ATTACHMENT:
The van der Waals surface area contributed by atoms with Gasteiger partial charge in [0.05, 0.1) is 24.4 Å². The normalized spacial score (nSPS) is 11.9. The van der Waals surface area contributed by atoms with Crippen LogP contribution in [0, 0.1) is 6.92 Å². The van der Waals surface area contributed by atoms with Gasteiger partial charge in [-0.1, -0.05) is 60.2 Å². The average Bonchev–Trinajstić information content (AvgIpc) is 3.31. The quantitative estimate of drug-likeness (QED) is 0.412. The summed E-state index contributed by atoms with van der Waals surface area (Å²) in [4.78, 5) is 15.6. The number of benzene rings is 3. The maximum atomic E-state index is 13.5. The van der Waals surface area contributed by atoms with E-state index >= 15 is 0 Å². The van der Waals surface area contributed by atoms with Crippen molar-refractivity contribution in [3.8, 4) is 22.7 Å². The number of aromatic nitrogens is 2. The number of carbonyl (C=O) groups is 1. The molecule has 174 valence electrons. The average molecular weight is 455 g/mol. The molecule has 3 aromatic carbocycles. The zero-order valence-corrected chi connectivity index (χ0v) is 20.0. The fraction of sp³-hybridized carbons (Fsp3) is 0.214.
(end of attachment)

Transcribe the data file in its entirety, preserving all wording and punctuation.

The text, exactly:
The van der Waals surface area contributed by atoms with Gasteiger partial charge in [0.05, 0.1) is 24.4 Å². The normalized spacial score (nSPS) is 11.9. The van der Waals surface area contributed by atoms with Crippen LogP contribution in [0, 0.1) is 6.92 Å². The van der Waals surface area contributed by atoms with Gasteiger partial charge in [-0.1, -0.05) is 60.2 Å². The average Bonchev–Trinajstić information content (AvgIpc) is 3.31. The quantitative estimate of drug-likeness (QED) is 0.412. The summed E-state index contributed by atoms with van der Waals surface area (Å²) in [4.78, 5) is 15.6. The number of benzene rings is 3. The maximum atomic E-state index is 13.5. The van der Waals surface area contributed by atoms with E-state index >= 15 is 0 Å². The van der Waals surface area contributed by atoms with Crippen molar-refractivity contribution in [3.8, 4) is 22.7 Å². The number of aromatic nitrogens is 2. The number of carbonyl (C=O) groups is 1. The molecule has 174 valence electrons. The average molecular weight is 455 g/mol. The molecule has 3 aromatic carbocycles. The zero-order valence-corrected chi connectivity index (χ0v) is 20.0. The fraction of sp³-hybridized carbons (Fsp3) is 0.214.